September 23, 2014
CFTC Orders Georgia Resident Todd Young and His Company, Young Scott & Associates, to Cease Illegal Fictitious Precious Metals Sales
Order includes restitution award and prohibitions against future activity
Washington, DC - The U.S. Commodity Futures Trading Commission (CFTC) today issued an Order filing and simultaneously settling charges against Todd Young, a resident of Atlanta, Georgia, and his company, Young Scott & Associates (YSA), for engaging in illegal, off-exchange precious metals transactions.
The CFTC Order requires Young and YSA jointly to pay restitution totaling $162,487 to their customers. In addition, the Order imposes permanent registration and trading bans on Young and YSA.
As explained in the Order, financed transactions in commodities with retail customers, like those engaged in by Young and YSA, must be executed on or subject to the rules of an exchange approved by the CFTC. The CFTC Order finds that from May 2012 through April 2013, YSA and Young solicited retail customers to engage in financed precious metals transactions, which were executed through Hunter Wise Commodities, LLC (Hunter Wise). Young represented that a customer could purchase precious metals with just a deposit, such as 25 percent, and that the customer would receive a loan for the remaining 75 percent, according to the Order. In addition to interest on the “loan,” the customer also had to pay a commission and a mark-up on the total value of the metal. If the customer agreed to the transaction, the customer sent the deposit, commission, and mark-up to YSA, and the funds were ultimately transferred to Hunter Wise. In return, Hunter Wise paid YSA a portion of the customer commissions and fees. Neither YSA nor Hunter Wise bought, sold, loaned, stored, or transferred any physical metals for these transactions. Neither YSA nor Hunter Wise actually delivered any precious metals to any customer. Notwithstanding the fact that no physical metal was involved, YSA’s transactions were illegal because they were not executed on a registered exchange.
On December 5, 2012, the CFTC sued Hunter Wise in federal court in Florida charging it with engaging in the same type of illegal, off-exchange precious metals transactions engaged in by YSA through Hunter Wise, and fraud (see CFTC Press Release and Complaint 6447-12, December 5, 2012). On February 19, 2014, the court found that Hunter Wise had no actual metal to deliver to customers and held that Hunter Wise engaged in illegal precious metals transactions and was required to register as a futures commission merchant but did not do so and therefore violated Sections 4(a) and 4d of the CEA (see CFTC v. Hunter Wise Commodities, LLC, et al., 12-81311-CIV (Order on the Parties’ Motions for Summary Judgment)). On April 15, 2014, the U.S. Court of Appeals for the Eleventh Circuit affirmed the court’s issuance of a preliminary injunction and held that the Commission’s jurisdiction under Section 2(c)(2)(D) of the CEA extends to the precious metals transactions at issue in the case and that no exception to the Commission’s jurisdiction applied. And, on May 16, 2014, after a bench trial on the remaining claims, including fraud, the court entered an order finding that Hunter Wise fraudulently misrepresented the nature of precious metals transactions that resulted in millions of dollars in customer losses (see CFTC Press Release 6935-14).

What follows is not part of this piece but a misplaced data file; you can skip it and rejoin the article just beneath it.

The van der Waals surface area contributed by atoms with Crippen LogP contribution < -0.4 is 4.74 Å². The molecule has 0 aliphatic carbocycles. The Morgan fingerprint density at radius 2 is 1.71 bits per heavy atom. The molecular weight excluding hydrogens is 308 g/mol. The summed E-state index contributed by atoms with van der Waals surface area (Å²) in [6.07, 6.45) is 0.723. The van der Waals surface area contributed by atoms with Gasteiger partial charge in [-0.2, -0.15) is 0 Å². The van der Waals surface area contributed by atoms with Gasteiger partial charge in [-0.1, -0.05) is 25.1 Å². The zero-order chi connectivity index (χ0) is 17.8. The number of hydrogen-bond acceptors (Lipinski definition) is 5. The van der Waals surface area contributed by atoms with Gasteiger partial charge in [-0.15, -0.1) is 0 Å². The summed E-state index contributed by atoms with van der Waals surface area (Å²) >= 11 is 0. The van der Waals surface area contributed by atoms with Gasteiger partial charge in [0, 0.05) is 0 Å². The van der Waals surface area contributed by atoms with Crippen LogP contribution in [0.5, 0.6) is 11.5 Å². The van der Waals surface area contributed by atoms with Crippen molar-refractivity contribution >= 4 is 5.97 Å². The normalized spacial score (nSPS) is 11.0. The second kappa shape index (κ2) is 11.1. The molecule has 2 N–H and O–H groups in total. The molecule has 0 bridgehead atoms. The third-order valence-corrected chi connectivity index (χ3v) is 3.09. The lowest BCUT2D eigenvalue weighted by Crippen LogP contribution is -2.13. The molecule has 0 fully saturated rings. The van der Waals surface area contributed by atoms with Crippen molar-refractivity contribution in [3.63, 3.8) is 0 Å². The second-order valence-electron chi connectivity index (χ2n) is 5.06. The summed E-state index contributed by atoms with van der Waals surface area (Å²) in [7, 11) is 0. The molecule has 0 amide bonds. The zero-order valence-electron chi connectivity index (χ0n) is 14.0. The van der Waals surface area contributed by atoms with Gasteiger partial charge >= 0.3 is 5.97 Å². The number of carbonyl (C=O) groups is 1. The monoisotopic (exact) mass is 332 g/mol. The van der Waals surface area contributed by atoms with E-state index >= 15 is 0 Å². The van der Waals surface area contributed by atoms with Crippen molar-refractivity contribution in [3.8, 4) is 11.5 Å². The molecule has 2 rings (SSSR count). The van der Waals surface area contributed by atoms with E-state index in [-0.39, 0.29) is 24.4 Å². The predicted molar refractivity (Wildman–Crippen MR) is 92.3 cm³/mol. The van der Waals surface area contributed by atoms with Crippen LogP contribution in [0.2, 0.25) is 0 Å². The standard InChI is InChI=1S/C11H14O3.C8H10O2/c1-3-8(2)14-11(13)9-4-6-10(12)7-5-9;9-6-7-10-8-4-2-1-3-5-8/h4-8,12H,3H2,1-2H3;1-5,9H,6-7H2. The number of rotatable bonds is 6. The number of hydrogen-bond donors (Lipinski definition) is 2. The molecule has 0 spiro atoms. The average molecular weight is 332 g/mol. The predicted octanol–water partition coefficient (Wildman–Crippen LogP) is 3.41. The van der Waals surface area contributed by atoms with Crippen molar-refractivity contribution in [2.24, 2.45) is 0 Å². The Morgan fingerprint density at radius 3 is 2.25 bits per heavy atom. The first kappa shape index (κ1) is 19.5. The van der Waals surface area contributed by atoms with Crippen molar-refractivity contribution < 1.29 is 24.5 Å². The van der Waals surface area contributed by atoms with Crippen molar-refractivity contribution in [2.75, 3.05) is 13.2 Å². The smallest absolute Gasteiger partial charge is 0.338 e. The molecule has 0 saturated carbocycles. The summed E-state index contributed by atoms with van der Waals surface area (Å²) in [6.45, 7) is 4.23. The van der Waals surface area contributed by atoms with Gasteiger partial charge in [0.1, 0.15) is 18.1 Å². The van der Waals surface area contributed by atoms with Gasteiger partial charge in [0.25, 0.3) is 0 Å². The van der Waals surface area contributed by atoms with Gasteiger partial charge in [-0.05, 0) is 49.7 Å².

The CFTC cautions victims that restitution orders may not result in the recovery of money lost because the wrongdoers may not have sufficient funds or assets. The CFTC will continue to fight vigorously for the protection of customers and to ensure the wrongdoers are held accountable.
CFTC Division of Enforcement staff members responsible for this case are Kevin S. Webb, Michelle Bougas, James H. Holl, III, Rick Glaser, and Gretchen L. Lowe.
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CFTC’s Precious Metals Customer Fraud Advisory
The CFTC has issued several customer protection Fraud Advisories that provide the warning signs of fraud, including the Precious Metals Fraud Advisory, which alerts customers to precious metals fraud and lists simple ways to spot precious metals scams.
Customers can report suspicious activities or information, such as possible violations of commodity trading laws, to the CFTC Division of Enforcement via a Toll-Free Hotline 866-FON-CFTC (866-366-2382) or file a tip or complaint online.
Last Updated: September 23, 2014